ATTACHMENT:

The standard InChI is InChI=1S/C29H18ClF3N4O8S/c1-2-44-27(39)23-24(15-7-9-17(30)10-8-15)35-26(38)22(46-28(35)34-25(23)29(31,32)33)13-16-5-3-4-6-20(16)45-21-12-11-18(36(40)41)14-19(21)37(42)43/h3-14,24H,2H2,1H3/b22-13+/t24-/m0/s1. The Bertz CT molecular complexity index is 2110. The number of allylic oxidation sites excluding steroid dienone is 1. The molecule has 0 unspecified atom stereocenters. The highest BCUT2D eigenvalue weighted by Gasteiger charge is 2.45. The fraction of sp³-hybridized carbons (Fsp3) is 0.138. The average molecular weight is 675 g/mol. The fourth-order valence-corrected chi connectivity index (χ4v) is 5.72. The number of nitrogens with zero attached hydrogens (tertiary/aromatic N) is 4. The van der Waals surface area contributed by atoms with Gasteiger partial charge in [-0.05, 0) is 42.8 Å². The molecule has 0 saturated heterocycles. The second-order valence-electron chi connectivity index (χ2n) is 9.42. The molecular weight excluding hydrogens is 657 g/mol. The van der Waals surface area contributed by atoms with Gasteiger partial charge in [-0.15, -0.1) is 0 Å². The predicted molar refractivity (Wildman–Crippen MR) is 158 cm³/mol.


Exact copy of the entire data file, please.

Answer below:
The standard InChI is InChI=1S/C29H18ClF3N4O8S/c1-2-44-27(39)23-24(15-7-9-17(30)10-8-15)35-26(38)22(46-28(35)34-25(23)29(31,32)33)13-16-5-3-4-6-20(16)45-21-12-11-18(36(40)41)14-19(21)37(42)43/h3-14,24H,2H2,1H3/b22-13+/t24-/m0/s1. The Bertz CT molecular complexity index is 2110. The number of allylic oxidation sites excluding steroid dienone is 1. The molecule has 0 unspecified atom stereocenters. The highest BCUT2D eigenvalue weighted by Gasteiger charge is 2.45. The fraction of sp³-hybridized carbons (Fsp3) is 0.138. The average molecular weight is 675 g/mol. The fourth-order valence-corrected chi connectivity index (χ4v) is 5.72. The number of nitrogens with zero attached hydrogens (tertiary/aromatic N) is 4. The van der Waals surface area contributed by atoms with Gasteiger partial charge in [-0.05, 0) is 42.8 Å². The molecule has 0 saturated heterocycles. The second-order valence-electron chi connectivity index (χ2n) is 9.42. The molecular weight excluding hydrogens is 657 g/mol. The van der Waals surface area contributed by atoms with Gasteiger partial charge in [-0.15, -0.1) is 0 Å². The predicted molar refractivity (Wildman–Crippen MR) is 158 cm³/mol.